Splitting a Symfony project into separate tiers

Given for the Symfony2 meetup in Melbourne on March 31, 2015

For the Symfony2 meetup in Melbourne I gave a presentation on splitting a project into separate layers, why you might want to do this, how it works, what some of the downsides are, and why Symfony2 is a good fit for this.

Video

As an experiment I decided to record the presentation (not live) and embed it on this page. This is in part because my slides and presentation style don’t work well without my talk, but also because I wanted to see how this works and if people will find it useful.

Text version

What do I mean?

By splitting up an application into separate tiers I refer to separating an application into different layers and functionalities. For example you can have a CMS layer, with an API, and web and/or mobile interface on top of this.

Different tiers

Why would you want to do this?

Despite the additional complexity this brings to your infrastructure, there are a number of reasons why you might want to do this. I’ll only mention two of them here.

Speed

An n-tier application1 allows by its very nature an easy way to introduce caching at different levels, which therefore allows it to be a lot faster. This is especially useful for high traffic sites and applications.

Flexibility

Applications like this are far more flexible because you can improve each tier separately. Due to the API driven nature of this you can more easily horizontally scale your layers, but there is also no reason to limit yourself to the existing layers. If you need new functionality, whether it’s an extra version of your interface2 or a cronjob you need to run daily for collecting data, you can keep this separate from the existing tiers.

Lastly, you have no need to limit yourself to a single framework or even programming language. If you feel that certain tasks/tiers would perform better, or can be built faster, using a different toolset there is nothing in the architecture to stop you from doing so.

How to split up using Symfony2?

As I’m focusing here on Symfony2 it is important to see how you can separate your tiers here.

Separate apps in a project

In Symfony2, as in Symfony 1 before it, it is still possible to have different applications in a single project. This means that you can not only have your original /app directory, but also a /app2, /app3, etc. Where you can name these however you wish to suit your needs.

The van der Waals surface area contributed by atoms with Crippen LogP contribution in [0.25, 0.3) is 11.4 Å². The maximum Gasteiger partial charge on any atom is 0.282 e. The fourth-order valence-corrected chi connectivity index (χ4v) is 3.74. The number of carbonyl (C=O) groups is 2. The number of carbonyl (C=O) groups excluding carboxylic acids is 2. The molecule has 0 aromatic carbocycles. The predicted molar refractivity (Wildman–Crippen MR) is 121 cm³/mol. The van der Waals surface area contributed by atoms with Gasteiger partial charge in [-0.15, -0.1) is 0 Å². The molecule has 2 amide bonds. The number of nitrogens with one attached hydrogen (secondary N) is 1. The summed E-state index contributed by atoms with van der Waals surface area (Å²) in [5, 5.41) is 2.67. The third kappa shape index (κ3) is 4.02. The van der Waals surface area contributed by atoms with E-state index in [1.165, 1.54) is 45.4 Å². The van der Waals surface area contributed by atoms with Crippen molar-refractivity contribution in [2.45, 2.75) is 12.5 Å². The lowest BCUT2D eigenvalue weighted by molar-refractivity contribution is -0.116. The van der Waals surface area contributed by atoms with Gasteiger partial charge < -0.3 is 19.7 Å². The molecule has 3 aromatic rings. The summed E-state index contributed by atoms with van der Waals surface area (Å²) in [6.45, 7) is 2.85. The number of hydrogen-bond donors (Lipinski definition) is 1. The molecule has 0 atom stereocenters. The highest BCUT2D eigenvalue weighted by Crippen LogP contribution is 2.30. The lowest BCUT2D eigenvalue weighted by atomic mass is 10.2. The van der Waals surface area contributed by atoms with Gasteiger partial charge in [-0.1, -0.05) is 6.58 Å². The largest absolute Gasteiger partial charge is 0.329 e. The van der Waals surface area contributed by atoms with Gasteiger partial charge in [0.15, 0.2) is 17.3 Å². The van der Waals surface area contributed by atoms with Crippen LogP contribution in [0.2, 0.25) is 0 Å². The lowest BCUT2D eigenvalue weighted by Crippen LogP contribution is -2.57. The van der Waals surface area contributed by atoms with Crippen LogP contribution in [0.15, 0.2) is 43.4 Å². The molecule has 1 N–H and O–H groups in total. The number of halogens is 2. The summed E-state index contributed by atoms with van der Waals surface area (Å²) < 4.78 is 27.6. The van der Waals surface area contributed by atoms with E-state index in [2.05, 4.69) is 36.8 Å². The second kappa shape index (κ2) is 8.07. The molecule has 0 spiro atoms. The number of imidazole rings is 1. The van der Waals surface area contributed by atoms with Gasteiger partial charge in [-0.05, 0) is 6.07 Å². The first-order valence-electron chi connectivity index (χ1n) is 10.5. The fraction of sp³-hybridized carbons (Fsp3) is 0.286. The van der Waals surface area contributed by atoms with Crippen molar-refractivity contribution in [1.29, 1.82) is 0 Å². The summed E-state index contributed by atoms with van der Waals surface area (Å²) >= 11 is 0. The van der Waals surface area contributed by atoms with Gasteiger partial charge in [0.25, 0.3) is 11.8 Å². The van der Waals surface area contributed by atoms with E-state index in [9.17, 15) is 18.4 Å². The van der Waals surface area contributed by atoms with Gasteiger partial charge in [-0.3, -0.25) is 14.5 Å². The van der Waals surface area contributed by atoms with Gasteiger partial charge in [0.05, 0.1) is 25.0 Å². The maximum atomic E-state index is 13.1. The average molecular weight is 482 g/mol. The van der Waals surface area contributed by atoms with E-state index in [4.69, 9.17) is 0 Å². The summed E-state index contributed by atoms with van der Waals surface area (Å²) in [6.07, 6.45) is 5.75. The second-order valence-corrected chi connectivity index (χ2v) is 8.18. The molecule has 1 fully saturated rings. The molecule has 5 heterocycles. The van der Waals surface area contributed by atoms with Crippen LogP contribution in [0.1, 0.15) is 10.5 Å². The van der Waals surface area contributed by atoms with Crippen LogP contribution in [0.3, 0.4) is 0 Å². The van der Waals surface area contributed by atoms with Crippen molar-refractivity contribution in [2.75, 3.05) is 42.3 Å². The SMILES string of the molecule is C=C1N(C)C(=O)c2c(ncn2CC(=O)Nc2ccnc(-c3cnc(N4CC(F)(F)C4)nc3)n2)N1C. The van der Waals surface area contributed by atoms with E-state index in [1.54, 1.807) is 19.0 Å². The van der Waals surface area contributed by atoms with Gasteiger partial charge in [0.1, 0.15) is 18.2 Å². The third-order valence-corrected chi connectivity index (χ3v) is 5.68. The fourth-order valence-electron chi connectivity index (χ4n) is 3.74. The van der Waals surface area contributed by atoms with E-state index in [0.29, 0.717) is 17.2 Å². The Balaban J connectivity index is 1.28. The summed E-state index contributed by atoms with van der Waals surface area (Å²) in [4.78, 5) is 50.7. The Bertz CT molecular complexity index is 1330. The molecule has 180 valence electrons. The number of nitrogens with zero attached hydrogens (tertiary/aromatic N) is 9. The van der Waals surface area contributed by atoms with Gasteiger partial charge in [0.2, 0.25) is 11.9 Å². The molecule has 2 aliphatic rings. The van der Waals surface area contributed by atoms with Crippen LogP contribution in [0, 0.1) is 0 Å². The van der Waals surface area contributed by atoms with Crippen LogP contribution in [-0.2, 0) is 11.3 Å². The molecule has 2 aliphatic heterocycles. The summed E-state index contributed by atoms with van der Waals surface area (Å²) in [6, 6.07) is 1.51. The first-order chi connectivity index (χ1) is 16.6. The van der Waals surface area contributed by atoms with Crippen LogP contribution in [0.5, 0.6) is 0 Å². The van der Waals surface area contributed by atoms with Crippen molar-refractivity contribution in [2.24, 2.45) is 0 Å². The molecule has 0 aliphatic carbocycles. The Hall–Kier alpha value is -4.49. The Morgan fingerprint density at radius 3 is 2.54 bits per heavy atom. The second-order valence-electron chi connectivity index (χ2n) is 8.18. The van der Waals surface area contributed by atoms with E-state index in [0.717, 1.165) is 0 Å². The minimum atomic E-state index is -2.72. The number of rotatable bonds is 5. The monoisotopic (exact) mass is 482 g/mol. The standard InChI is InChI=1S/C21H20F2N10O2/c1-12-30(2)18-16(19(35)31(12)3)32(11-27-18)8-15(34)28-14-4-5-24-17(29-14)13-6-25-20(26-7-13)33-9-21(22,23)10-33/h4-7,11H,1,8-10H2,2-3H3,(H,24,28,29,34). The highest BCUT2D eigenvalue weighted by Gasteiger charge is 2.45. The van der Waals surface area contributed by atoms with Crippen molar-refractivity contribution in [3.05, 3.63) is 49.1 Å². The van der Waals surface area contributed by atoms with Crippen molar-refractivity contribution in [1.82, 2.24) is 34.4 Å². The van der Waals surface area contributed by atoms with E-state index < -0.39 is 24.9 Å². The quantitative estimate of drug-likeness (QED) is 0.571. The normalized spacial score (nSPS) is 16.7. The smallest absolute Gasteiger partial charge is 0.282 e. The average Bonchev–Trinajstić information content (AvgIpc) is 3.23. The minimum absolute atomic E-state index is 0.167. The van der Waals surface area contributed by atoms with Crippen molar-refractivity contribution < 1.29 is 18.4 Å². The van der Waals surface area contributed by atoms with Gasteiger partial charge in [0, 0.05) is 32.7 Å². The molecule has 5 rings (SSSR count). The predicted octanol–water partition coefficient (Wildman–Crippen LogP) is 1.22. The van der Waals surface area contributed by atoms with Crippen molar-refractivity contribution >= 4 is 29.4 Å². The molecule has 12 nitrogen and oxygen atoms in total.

/api
/cms
/frontend

However, it has already been decided that this will no longer be supported by default in Symfony3 so this method is unlikely to keep your application forward compatible.

Routing

Symfony2 offers very flexible routing configuration so it is possible to make your code use different controllers for different endpoints. You can give these separate prefixes, or even completely different hostnames. This will allow you to use the same application, but still be able (in theory) to deploy it to different servers with different vhost configurations.

project_api:
    resource: "@AppBundle/Controller/Api"
    type: annotation
    host:     api.project.com.au
project_cms:
    resource: "@AppBundle/Controller/Cms"
    type: annotation
    host:     cms.project.com.au

Separate projects

The final way, which is not limited to Symfony, is to completely split up your application into separate projects. This offers the greatest flexibility, but also potentially the most work as it makes it harder to reuse things from other projects for example when your CMS and API both need database access.

Tribal Football

I’m using Tribal Football as a use case here as this is a project we built this way at Evolution 7. This is a fairly high traffic football news site that we were asked to redevelop.

For the redevelopment we decided to built it as an n-tier application, and chose a combination of the last two methods above. We combined the CMS and API into a single project, separated by routing rules, and made the web interface a separate project.

Web interface and caching